Miami schools chief Rudy Crew’s plan to shutter two chronically low-performing schools for a year while their staff and buildings are revamped has drawn the predictable chorus of howls. The Herald has come out in favor, but plenty of opponents are lining up for the July 13 school board showdown.
”Our intention was to do something drastic in these schools,” Crew spokesperson Joe Garcia told the paper. “These kids are our responsibility.” And it’s hard to argue with the logic. Schools that have received F’s year after year despite numerous interventions are unlikely to be improved by sending teachers off to another workshop or following one of the myriad incremental strategies that go under the name “school improvement.”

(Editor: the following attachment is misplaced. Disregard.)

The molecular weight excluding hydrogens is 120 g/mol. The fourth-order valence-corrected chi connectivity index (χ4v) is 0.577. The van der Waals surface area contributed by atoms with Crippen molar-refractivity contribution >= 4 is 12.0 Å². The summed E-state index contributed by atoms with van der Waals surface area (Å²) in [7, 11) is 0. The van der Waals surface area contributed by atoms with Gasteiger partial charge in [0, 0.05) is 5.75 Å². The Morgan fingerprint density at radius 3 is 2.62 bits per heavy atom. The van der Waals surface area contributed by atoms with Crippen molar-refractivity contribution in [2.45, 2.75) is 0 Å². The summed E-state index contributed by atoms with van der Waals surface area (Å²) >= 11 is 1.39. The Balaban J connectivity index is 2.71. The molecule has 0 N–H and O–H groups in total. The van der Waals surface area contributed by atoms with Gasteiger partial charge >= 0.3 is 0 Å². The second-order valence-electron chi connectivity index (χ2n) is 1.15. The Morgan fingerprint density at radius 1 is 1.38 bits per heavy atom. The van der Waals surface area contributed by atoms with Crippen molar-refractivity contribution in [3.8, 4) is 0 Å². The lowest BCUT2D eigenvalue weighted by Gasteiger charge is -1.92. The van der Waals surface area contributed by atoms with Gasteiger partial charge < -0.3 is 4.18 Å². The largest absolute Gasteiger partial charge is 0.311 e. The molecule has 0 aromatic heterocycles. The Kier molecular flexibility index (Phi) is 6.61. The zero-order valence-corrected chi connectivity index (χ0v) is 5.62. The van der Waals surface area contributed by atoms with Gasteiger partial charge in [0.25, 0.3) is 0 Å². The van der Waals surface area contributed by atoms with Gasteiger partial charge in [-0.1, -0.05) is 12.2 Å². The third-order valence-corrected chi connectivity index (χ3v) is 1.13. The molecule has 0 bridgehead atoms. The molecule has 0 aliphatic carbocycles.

As my colleagues and I have argued elsewhere (pdf), “starting fresh” is an appealing option in many of these chronic situations. But whether it works depends on what replaces the failing school. Crew’s strategy is to hire new district leadership and staff to take on the job. For now, he’s set aside other possibilities — such running a competition to contract the management to outside providers, an approach that’s being used in Denver (pdf) and New Orleans. Lots of interesting experiments to watch, and more to come as more schools hit the late stages of NCLB. Stay tuned….
–Guestblogger Bryan Hassel, Public Impact